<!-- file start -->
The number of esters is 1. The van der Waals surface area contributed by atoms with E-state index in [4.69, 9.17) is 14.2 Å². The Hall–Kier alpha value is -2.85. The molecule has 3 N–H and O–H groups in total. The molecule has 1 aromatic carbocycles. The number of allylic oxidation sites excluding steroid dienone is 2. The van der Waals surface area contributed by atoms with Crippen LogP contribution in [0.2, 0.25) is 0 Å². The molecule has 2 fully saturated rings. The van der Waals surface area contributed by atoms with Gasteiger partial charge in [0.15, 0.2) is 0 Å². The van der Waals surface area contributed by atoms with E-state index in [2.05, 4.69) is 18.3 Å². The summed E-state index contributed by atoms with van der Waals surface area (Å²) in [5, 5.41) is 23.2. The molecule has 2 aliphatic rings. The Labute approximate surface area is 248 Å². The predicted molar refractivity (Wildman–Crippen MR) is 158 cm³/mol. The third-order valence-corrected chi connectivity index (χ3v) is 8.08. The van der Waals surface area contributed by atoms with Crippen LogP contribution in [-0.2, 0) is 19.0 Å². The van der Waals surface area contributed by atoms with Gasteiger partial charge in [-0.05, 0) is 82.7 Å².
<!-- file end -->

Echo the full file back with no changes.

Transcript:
The number of esters is 1. The van der Waals surface area contributed by atoms with E-state index in [4.69, 9.17) is 14.2 Å². The Hall–Kier alpha value is -2.85. The molecule has 3 N–H and O–H groups in total. The molecule has 1 aromatic carbocycles. The number of allylic oxidation sites excluding steroid dienone is 2. The van der Waals surface area contributed by atoms with Crippen LogP contribution in [0.2, 0.25) is 0 Å². The molecule has 2 fully saturated rings. The van der Waals surface area contributed by atoms with Gasteiger partial charge in [0.15, 0.2) is 0 Å². The van der Waals surface area contributed by atoms with E-state index in [2.05, 4.69) is 18.3 Å². The summed E-state index contributed by atoms with van der Waals surface area (Å²) in [5, 5.41) is 23.2. The molecule has 2 aliphatic rings. The Labute approximate surface area is 248 Å². The predicted molar refractivity (Wildman–Crippen MR) is 158 cm³/mol. The third-order valence-corrected chi connectivity index (χ3v) is 8.08. The van der Waals surface area contributed by atoms with Crippen LogP contribution in [-0.2, 0) is 19.0 Å². The van der Waals surface area contributed by atoms with Gasteiger partial charge in [-0.05, 0) is 82.7 Å².